What Even Is A Breast?

Photographed by Ashley Armitage.
Breasts are more than just supple hunks of flesh that dangle off of a person's body and get shoved into bras. They're also functional glands that produce milk, fun erogenous zones to stimulate, and body parts that can sometimes develop cancer — but that's probably about where your knowledge of breasts stops. Even if you are acquainted with your own pair, have you ever wondered what, exactly, they are?
Breasts are made up of three types of tissue: glandular tissue, which produces milk; fatty tissue that gives breasts their shape; and connective tissue that ties everything together, explains Deborah Lindner, MD, FACOG, a gynecologist and chief medical officer at Bright Pink, a breast cancer organization that focuses on education and prevention. The female breast is mostly made up of fatty tissue that extends from a person's collarbone to the armpit, and across the ribcage, according to the National Breast Cancer Foundation. On the outside of the breast, most people have a raised nipple, with dark-colored skin surrounding it, called the areola. And that's a breast!
Although many people get wrapped up in how breasts look, they're also glands with an important job to make milk, says Neal Reisman, MD, clinical professor of plastic surgery, specializing in breast surgery, at Baylor College of Medicine. Fun fact: everyone with breasts has the parts involved in making breastmilk, Lauren Levine, MD, assistant professor of pediatrics at Columbia University Medical Center told Refinery29 in January. They just aren't "activated" until you actually give birth and have the hormonal releases responsible for milk production.
And the substance of your breasts is just as important as what they can do.
Everyone's breasts are slightly different in shape and size, depending on hereditary factors and the amount of fatty tissue they contain, Dr. Reisman says. You might have heard the phrase "dense breasts" before, and that really refers to the amount of connective tissue a person has compared to fat. "Fat is a very low-density material; connective tissue and duct material is higher density," Dr. Lindner explains. On a mammogram, dense breasts show up solid white, which makes it harder for doctors to see a tumor or cancer, she says. According to the Mayo Clinic, about half of women have dense breasts, but it's unclear why this occurs.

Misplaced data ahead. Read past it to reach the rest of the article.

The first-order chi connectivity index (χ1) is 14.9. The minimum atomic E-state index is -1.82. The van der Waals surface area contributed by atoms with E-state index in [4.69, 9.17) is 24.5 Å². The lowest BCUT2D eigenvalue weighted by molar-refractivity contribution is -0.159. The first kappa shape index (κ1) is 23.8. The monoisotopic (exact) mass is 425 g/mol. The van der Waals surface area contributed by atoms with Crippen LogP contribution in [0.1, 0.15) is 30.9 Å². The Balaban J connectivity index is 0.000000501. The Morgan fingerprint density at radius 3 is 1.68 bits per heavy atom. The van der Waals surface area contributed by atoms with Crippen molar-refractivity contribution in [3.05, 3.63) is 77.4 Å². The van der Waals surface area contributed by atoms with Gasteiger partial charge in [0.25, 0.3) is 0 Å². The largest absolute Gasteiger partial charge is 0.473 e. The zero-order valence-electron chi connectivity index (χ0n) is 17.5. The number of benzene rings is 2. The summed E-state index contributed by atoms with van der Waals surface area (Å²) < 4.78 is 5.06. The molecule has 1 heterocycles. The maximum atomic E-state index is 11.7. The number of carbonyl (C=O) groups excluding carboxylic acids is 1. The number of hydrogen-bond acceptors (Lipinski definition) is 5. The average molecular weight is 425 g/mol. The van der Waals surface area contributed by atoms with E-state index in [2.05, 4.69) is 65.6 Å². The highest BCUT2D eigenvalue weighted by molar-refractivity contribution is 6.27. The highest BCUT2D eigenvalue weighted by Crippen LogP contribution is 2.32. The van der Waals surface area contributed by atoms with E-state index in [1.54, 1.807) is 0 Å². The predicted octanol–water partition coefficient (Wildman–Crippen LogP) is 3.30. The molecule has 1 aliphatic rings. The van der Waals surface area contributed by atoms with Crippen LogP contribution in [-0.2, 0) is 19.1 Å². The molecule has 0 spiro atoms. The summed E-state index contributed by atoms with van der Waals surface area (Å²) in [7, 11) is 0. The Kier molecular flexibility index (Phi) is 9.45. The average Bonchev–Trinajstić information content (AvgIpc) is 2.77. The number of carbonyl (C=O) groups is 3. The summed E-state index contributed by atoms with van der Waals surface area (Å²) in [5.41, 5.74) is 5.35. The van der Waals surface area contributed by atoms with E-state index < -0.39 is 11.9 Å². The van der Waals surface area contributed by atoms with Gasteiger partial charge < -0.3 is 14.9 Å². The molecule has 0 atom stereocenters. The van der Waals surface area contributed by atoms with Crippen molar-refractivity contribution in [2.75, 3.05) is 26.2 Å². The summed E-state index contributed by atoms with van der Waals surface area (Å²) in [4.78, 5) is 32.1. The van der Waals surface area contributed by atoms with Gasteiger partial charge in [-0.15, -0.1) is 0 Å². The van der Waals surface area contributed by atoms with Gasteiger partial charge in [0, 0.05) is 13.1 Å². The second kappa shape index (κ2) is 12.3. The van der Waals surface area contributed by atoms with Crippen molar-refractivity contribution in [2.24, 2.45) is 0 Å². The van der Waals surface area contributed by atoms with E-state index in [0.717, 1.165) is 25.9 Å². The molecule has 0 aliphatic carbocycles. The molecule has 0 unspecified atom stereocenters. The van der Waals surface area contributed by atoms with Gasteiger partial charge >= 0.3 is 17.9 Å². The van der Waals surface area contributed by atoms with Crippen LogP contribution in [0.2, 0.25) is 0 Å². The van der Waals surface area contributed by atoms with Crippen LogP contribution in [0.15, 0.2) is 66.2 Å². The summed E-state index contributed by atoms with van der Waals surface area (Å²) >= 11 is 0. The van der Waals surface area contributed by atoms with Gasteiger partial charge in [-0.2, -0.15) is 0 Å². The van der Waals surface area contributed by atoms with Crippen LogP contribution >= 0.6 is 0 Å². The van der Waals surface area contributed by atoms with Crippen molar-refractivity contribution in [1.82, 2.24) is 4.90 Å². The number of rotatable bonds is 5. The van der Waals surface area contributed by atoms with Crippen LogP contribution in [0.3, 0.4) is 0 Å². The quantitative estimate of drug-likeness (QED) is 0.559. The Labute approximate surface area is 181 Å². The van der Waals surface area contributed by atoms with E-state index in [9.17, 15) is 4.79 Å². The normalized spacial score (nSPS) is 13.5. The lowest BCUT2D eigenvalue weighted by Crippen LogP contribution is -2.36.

And that brings us to breast cancer, which, like any cancer, is "cell division gone bad," Dr. Lindner says. When a person gets breast cancer, cells in the breast start to divide, multiply, and grow out of control, according to the American Cancer Society. Many breast cancers start in the ducts that carry milk to the nipple, but they can also start in the glands or tissues of the breast. It's important to know your breast cancer risk (if you don't, you can take a quick quiz on Bright Pink's website), so you can take the appropriate actions to reduce it.
Ultimately, part of knowing your breast cancer risk includes knowing what your breasts are like on a daily basis, and what it is you're dealing with. If you have questions or something seems off, always ask your primary care doctor or Ob/Gyn. There are plenty of bodily things that you're just "supposed" to know about, but many of us don't — and what's really up with breasts can certainly fall in that category.
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October is National Breast Cancer Awareness Month. For more stories about detecting, treating, or living with breast cancer, click here.

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